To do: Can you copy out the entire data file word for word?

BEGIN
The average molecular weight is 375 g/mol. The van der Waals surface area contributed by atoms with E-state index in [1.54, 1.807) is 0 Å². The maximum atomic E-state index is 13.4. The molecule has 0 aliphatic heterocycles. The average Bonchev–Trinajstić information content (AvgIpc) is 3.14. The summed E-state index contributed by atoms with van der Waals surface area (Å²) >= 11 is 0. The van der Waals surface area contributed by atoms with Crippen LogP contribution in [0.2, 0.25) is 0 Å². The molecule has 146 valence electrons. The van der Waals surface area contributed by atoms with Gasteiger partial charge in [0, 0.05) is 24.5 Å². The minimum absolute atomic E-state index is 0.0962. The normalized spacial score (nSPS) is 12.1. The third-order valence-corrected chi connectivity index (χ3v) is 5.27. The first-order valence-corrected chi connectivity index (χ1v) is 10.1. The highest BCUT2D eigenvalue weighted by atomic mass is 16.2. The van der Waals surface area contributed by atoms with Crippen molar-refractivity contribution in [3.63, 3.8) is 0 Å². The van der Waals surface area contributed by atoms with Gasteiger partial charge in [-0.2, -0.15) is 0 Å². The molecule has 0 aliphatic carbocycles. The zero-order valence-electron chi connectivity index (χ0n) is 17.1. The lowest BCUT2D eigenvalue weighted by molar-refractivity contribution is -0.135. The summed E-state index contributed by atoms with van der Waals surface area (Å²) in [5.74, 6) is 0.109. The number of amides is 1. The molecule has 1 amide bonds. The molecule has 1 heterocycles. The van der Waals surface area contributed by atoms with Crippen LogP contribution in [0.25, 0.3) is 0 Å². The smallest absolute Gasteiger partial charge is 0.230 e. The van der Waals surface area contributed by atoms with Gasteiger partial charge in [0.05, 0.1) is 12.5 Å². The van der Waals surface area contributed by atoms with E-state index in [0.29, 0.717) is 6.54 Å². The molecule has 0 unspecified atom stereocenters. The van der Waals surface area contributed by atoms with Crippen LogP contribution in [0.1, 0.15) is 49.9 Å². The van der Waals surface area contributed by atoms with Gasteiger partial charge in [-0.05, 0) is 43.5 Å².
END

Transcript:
The average molecular weight is 375 g/mol. The van der Waals surface area contributed by atoms with E-state index in [1.54, 1.807) is 0 Å². The maximum atomic E-state index is 13.4. The molecule has 0 aliphatic heterocycles. The average Bonchev–Trinajstić information content (AvgIpc) is 3.14. The summed E-state index contributed by atoms with van der Waals surface area (Å²) >= 11 is 0. The van der Waals surface area contributed by atoms with Crippen LogP contribution in [0.2, 0.25) is 0 Å². The molecule has 146 valence electrons. The van der Waals surface area contributed by atoms with Gasteiger partial charge in [0, 0.05) is 24.5 Å². The minimum absolute atomic E-state index is 0.0962. The normalized spacial score (nSPS) is 12.1. The third-order valence-corrected chi connectivity index (χ3v) is 5.27. The first-order valence-corrected chi connectivity index (χ1v) is 10.1. The highest BCUT2D eigenvalue weighted by atomic mass is 16.2. The van der Waals surface area contributed by atoms with Crippen molar-refractivity contribution in [3.63, 3.8) is 0 Å². The van der Waals surface area contributed by atoms with Gasteiger partial charge in [-0.2, -0.15) is 0 Å². The molecule has 0 aliphatic carbocycles. The zero-order valence-electron chi connectivity index (χ0n) is 17.1. The lowest BCUT2D eigenvalue weighted by molar-refractivity contribution is -0.135. The summed E-state index contributed by atoms with van der Waals surface area (Å²) in [5.74, 6) is 0.109. The number of amides is 1. The molecule has 1 amide bonds. The molecule has 1 heterocycles. The van der Waals surface area contributed by atoms with Crippen LogP contribution in [0.25, 0.3) is 0 Å². The smallest absolute Gasteiger partial charge is 0.230 e. The van der Waals surface area contributed by atoms with Gasteiger partial charge in [0.05, 0.1) is 12.5 Å². The van der Waals surface area contributed by atoms with E-state index in [0.29, 0.717) is 6.54 Å². The molecule has 0 unspecified atom stereocenters. The van der Waals surface area contributed by atoms with Crippen LogP contribution in [0.1, 0.15) is 49.9 Å². The van der Waals surface area contributed by atoms with Gasteiger partial charge in [-0.05, 0) is 43.5 Å².